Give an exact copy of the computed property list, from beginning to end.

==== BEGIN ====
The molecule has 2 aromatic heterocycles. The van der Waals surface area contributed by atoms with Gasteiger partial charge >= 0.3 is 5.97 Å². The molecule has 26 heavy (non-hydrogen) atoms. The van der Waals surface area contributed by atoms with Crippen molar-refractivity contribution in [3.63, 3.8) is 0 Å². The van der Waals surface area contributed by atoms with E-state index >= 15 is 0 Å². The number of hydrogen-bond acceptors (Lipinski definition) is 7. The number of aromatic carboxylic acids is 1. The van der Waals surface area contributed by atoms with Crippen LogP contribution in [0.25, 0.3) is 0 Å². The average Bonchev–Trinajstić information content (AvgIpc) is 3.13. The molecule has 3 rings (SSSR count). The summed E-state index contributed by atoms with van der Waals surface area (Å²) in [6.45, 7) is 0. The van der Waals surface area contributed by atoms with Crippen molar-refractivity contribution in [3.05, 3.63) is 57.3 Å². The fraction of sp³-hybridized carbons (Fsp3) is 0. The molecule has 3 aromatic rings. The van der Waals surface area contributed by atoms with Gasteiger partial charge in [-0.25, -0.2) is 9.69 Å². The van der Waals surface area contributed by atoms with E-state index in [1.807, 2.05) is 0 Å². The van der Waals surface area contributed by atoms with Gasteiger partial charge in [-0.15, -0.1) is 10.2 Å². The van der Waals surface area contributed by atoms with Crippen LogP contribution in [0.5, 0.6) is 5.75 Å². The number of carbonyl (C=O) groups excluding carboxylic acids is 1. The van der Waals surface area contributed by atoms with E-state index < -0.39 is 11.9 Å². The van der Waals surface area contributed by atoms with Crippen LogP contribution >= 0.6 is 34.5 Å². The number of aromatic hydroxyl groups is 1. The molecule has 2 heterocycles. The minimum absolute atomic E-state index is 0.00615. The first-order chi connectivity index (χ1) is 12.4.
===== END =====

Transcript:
The molecule has 2 aromatic heterocycles. The van der Waals surface area contributed by atoms with Gasteiger partial charge >= 0.3 is 5.97 Å². The molecule has 26 heavy (non-hydrogen) atoms. The van der Waals surface area contributed by atoms with Crippen molar-refractivity contribution in [3.63, 3.8) is 0 Å². The van der Waals surface area contributed by atoms with E-state index >= 15 is 0 Å². The number of hydrogen-bond acceptors (Lipinski definition) is 7. The number of aromatic carboxylic acids is 1. The van der Waals surface area contributed by atoms with Crippen LogP contribution in [0.25, 0.3) is 0 Å². The average Bonchev–Trinajstić information content (AvgIpc) is 3.13. The molecule has 3 rings (SSSR count). The summed E-state index contributed by atoms with van der Waals surface area (Å²) in [6.45, 7) is 0. The van der Waals surface area contributed by atoms with Crippen molar-refractivity contribution in [3.05, 3.63) is 57.3 Å². The fraction of sp³-hybridized carbons (Fsp3) is 0. The molecule has 3 aromatic rings. The van der Waals surface area contributed by atoms with Gasteiger partial charge in [-0.25, -0.2) is 9.69 Å². The van der Waals surface area contributed by atoms with E-state index in [1.807, 2.05) is 0 Å². The van der Waals surface area contributed by atoms with Gasteiger partial charge in [-0.15, -0.1) is 10.2 Å². The van der Waals surface area contributed by atoms with Crippen LogP contribution in [0.5, 0.6) is 5.75 Å². The number of carbonyl (C=O) groups excluding carboxylic acids is 1. The van der Waals surface area contributed by atoms with E-state index < -0.39 is 11.9 Å². The van der Waals surface area contributed by atoms with Crippen LogP contribution >= 0.6 is 34.5 Å². The number of aromatic hydroxyl groups is 1. The molecule has 2 heterocycles. The minimum absolute atomic E-state index is 0.00615. The first-order chi connectivity index (χ1) is 12.4.